In 1951, the Rev. W. Mosher went to Kentville and in 1952 the Parish was vacant. This was the time when the keystone of maintaining a Priest in Hantsport was a Rectory and this we had not got.

Somewhere around 1953, a start was made in providing a rectory when a house on Main Street, owned then by Garnet McDade, was bought. It was occupied by the Rev. Howard Greer. Previous to that, Rev. Digby Buxton, a bachelor, had boarded in the town. The Rev. H. Greer left to join the staff of Kings Collegiate School in Windsor. In 1956, a very old house that stood on the west side of the Church was bought and later the other home was sold. Now the problem was what to do with it. There was continual discussion (a) to build a new home or (b) to remodel the old. By talking for plenty of time the Congregation finally decided, in agreeable fashion, to build a new house. In 1958, the ancient building was moved away intact to a site on Willow Street and in 1959 a new rectory was occupied by the Rev. Gordon Pyke and his family. At the time of his arrival he was a deacon but, on completing his studies, was ordained a Priest in St. Andrew’s Church here.

The vacancy of eight months during 1958 was filled by St. Andrew’s lay readers and visiting clergy to celebrate Holy Communion and, if I remember rightly, was satisfactory in many ways.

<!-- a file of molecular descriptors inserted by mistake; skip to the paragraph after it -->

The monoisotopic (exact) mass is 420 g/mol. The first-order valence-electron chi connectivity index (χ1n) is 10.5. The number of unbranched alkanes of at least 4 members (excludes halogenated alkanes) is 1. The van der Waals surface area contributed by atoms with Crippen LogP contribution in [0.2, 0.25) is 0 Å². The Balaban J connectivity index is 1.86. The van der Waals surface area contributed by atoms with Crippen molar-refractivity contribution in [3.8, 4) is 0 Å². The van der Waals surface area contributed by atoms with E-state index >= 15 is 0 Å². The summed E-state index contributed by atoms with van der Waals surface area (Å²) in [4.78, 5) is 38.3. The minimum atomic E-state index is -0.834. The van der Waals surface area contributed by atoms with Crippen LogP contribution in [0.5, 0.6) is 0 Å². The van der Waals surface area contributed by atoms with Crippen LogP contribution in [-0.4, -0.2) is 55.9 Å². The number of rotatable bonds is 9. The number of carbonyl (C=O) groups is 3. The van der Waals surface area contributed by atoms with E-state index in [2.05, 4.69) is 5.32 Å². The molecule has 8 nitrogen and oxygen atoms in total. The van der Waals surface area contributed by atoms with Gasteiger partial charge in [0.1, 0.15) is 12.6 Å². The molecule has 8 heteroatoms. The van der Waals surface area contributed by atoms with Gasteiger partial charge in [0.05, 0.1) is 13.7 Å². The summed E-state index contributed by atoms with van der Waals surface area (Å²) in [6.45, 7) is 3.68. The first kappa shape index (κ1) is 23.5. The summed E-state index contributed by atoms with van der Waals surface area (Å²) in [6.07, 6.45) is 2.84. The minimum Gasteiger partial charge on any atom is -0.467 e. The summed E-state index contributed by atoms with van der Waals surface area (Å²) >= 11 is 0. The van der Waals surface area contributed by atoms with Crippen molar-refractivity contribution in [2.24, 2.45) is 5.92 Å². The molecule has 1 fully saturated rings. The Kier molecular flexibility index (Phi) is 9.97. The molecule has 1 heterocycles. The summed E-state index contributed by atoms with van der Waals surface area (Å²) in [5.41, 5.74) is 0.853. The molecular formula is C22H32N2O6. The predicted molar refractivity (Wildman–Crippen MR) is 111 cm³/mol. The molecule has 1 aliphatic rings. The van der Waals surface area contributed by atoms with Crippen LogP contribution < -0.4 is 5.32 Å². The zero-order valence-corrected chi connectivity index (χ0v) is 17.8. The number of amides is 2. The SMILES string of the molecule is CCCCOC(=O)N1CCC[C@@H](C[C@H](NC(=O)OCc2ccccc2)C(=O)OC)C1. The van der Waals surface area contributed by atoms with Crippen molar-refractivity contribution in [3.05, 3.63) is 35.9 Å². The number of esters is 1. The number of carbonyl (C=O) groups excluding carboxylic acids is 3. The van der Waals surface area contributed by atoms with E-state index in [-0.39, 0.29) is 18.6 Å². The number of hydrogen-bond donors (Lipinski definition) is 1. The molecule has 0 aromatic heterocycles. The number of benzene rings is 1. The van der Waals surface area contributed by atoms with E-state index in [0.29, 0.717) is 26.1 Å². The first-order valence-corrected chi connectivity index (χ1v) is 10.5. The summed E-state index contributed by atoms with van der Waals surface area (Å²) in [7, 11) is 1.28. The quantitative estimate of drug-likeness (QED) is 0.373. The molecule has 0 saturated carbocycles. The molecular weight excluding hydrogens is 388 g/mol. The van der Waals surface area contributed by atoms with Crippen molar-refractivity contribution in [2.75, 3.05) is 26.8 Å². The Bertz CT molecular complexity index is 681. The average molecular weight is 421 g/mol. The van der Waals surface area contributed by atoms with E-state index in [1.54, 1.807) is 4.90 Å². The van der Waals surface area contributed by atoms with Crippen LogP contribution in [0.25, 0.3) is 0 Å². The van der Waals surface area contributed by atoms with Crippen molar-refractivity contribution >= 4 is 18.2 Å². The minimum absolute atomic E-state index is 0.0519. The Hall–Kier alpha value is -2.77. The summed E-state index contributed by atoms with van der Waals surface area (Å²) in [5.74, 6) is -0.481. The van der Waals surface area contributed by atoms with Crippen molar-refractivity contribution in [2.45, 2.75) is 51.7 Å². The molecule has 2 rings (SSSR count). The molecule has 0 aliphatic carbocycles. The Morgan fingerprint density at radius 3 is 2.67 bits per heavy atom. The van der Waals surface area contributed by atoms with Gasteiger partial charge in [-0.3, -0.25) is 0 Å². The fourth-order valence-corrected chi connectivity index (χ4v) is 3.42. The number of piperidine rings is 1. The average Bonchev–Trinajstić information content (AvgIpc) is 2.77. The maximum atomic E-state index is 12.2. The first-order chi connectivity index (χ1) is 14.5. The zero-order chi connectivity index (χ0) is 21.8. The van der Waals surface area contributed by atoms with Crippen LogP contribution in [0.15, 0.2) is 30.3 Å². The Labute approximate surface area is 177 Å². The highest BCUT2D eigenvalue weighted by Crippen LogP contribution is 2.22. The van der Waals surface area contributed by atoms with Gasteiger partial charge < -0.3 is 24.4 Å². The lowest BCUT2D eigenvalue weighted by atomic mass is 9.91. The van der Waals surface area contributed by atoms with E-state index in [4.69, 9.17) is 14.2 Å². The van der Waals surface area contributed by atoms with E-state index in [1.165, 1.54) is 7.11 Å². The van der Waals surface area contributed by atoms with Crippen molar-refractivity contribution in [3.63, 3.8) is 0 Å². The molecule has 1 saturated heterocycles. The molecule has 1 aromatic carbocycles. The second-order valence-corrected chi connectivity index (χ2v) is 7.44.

In 1963, the Reverend Gordon Pyke was succeeded by the Rev. F. H. Godfrey, son of the former Rector, Rev. John Godfrey. Rev. F. H. Godfrey had completed twenty-five years as a naval chaplain. In May, 1977, due to ill health, he retired to live in Windsor, Nova Scotia, and was succeeded by Rev. Arthur E. Cuzner as Parish Priest.

The advent of the second World War in September, 1939, brought in a period of change. Previously, the simple rural way of life was prevalent and money relatively scarce as cash, but, with the printing presses beginning to roll and large borrowings, money became more in sight. In the 1930s the congregation used to get up plays for a one night production in the Foresters Hall (now the Union Building). The house was usually filled (and it was no use putting it on two nights). In preparation over about four weeks, attending rehearsals in various houses during the late winter, kept the small congregation in touch. Ticket of admission on play night was, at first, twenty-five cents and later was doubtfully raised to thirty-five cents. Cost of production was nil except for the books.